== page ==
All immigrants to the U.S. must pass a medical examination prior to their visa interview. One of the criteria determined at the medical examination is whether the intending immigrant has received vaccinations required to be eligible to immigrate.

Beginning October 1, 2021, most immigrants will be required to receive a COVID-19 vaccination before receiving their immigrant visa. The U.S. Center for Disease Control and Prevention recognizes COVID-19 vaccines manufactured by Pfizer-BioNTech, Moderna, and Jannsen Johnson & Johnson and also those approved for emergency use by the World Health Organization: Oxford/AstraZeneca, Sinopharm and Sinovac (as of October 5, 2021).

As with most required vaccinations, there are waivers available for the COVID-19 vaccine if it is determined that the vaccine is not “medically appropriate”.

During the medical exam, if the vaccine is not medically appropriate, the examining doctor should indicate the reason on the Report of Medical Examination and Vaccination Record (Form I-693).  The United States Citizenship and Immigration Services (“USCIS”) will then waive the vaccine requirement for the immigrant. Unlike most other waivers for grounds of inadmissibility, a separate waiver application is not required for an officer to grant a waiver for the vaccination requirement.  This is referred to as a “blanket waiver’.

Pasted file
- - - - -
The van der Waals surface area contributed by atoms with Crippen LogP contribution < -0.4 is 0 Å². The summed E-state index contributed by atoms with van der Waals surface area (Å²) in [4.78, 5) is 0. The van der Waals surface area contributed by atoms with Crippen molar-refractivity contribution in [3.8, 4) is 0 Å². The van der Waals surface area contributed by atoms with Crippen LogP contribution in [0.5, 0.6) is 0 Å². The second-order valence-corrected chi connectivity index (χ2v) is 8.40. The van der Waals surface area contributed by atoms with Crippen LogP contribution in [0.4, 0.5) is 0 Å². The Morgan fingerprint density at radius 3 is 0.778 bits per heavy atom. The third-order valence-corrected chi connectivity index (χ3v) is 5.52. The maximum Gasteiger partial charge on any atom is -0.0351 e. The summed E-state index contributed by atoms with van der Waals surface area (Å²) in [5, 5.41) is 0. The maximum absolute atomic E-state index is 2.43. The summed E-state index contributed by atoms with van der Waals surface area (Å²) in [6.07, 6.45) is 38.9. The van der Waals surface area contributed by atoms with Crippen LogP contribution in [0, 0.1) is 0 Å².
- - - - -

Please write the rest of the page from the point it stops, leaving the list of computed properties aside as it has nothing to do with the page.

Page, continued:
Not “medically appropriate” reasons for a blanket waiver for the COVID-19 vaccination:

  • Not Age-Appropriate

For COVID-19 vaccines, the age at which a particular vaccine can be administered differs between vaccines. If the immigrant is younger than the lowest age limit for the approved COVID-19 vaccine, a blanket waiver may be available. Moreover, if there is an age restriction in the country, for example, the vaccine is only being given to people over the age of 65 and the immigrant is younger than 65, a waiver may be available.

  • Contraindication

If an immigrant has a known contraindication (negative reaction) or precaution to the COVID-19 vaccine that is available in the country, or if the immigrant has had a severe reaction to the first dose, a waiver may be available.

  • Not routinely available

If none of the approved COVID-19 vaccines are routinely available in the country where the immigrant is taking the medical examination, or if an approved COVID-19 vaccine is available to the immigrant but limited supply would cause significant delay for the immigrant to receive it, a waiver may be available.

  • Religious or moral convictions

If an immigrant objects to vaccination based on religious or moral beliefs, this will be documented on the immigrant’s medical examination form.  However, this is not a blanket waiver, and the immigrant must submit a waiver request to U.S. Citizenship and Immigration Services which will determine if the waiver is granted.

If you have questions about the new rules for COVID-19 vaccinations, you can contact us at and speak with a U.S. immigration lawyer in Ho Chi Minh City, Manila and Taipei.

Copyright 2021. This article is for information purposes only and does not constitute legal advice. This article may be changed with or without notice. The opinions expressed in this article are those of the Enterline Immigration only.